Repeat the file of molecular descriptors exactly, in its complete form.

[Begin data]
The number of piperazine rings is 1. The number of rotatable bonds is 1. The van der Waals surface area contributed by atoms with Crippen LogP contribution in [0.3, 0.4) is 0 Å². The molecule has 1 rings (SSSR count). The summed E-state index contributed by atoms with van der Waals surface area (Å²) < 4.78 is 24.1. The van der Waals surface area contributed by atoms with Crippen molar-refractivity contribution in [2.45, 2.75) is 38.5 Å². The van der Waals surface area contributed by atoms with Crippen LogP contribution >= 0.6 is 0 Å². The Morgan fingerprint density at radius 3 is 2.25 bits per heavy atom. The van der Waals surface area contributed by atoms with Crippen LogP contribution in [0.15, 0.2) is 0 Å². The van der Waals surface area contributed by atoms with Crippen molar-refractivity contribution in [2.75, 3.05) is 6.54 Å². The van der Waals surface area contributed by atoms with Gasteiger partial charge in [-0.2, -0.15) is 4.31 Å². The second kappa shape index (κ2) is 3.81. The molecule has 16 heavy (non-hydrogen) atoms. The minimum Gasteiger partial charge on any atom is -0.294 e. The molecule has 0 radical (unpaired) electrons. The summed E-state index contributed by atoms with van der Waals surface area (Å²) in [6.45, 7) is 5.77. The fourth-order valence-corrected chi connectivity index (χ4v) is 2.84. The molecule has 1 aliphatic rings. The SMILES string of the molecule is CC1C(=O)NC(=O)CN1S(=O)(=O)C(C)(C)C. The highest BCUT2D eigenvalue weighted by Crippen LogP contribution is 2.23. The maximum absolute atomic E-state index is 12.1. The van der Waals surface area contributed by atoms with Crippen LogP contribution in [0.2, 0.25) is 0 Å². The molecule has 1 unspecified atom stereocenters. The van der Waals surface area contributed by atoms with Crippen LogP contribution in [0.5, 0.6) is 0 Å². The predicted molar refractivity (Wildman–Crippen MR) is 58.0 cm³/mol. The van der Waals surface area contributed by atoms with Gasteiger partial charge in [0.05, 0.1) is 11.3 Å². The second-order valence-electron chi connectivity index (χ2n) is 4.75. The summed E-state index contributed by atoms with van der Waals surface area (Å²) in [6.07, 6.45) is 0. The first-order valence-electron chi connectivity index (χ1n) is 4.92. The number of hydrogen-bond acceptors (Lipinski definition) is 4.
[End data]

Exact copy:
The number of piperazine rings is 1. The number of rotatable bonds is 1. The van der Waals surface area contributed by atoms with Crippen LogP contribution in [0.3, 0.4) is 0 Å². The molecule has 1 rings (SSSR count). The summed E-state index contributed by atoms with van der Waals surface area (Å²) < 4.78 is 24.1. The van der Waals surface area contributed by atoms with Crippen molar-refractivity contribution in [2.45, 2.75) is 38.5 Å². The van der Waals surface area contributed by atoms with Crippen LogP contribution >= 0.6 is 0 Å². The Morgan fingerprint density at radius 3 is 2.25 bits per heavy atom. The van der Waals surface area contributed by atoms with Crippen LogP contribution in [0.15, 0.2) is 0 Å². The van der Waals surface area contributed by atoms with Crippen molar-refractivity contribution in [2.75, 3.05) is 6.54 Å². The van der Waals surface area contributed by atoms with Gasteiger partial charge in [-0.2, -0.15) is 4.31 Å². The second kappa shape index (κ2) is 3.81. The molecule has 16 heavy (non-hydrogen) atoms. The minimum Gasteiger partial charge on any atom is -0.294 e. The molecule has 0 radical (unpaired) electrons. The summed E-state index contributed by atoms with van der Waals surface area (Å²) in [6.45, 7) is 5.77. The fourth-order valence-corrected chi connectivity index (χ4v) is 2.84. The molecule has 1 aliphatic rings. The SMILES string of the molecule is CC1C(=O)NC(=O)CN1S(=O)(=O)C(C)(C)C. The highest BCUT2D eigenvalue weighted by Crippen LogP contribution is 2.23. The maximum absolute atomic E-state index is 12.1. The van der Waals surface area contributed by atoms with Crippen LogP contribution in [0.2, 0.25) is 0 Å². The molecule has 1 unspecified atom stereocenters. The van der Waals surface area contributed by atoms with Crippen LogP contribution in [0.5, 0.6) is 0 Å². The predicted molar refractivity (Wildman–Crippen MR) is 58.0 cm³/mol. The van der Waals surface area contributed by atoms with Gasteiger partial charge in [0.05, 0.1) is 11.3 Å². The second-order valence-electron chi connectivity index (χ2n) is 4.75. The summed E-state index contributed by atoms with van der Waals surface area (Å²) in [6.07, 6.45) is 0. The first-order valence-electron chi connectivity index (χ1n) is 4.92. The number of hydrogen-bond acceptors (Lipinski definition) is 4.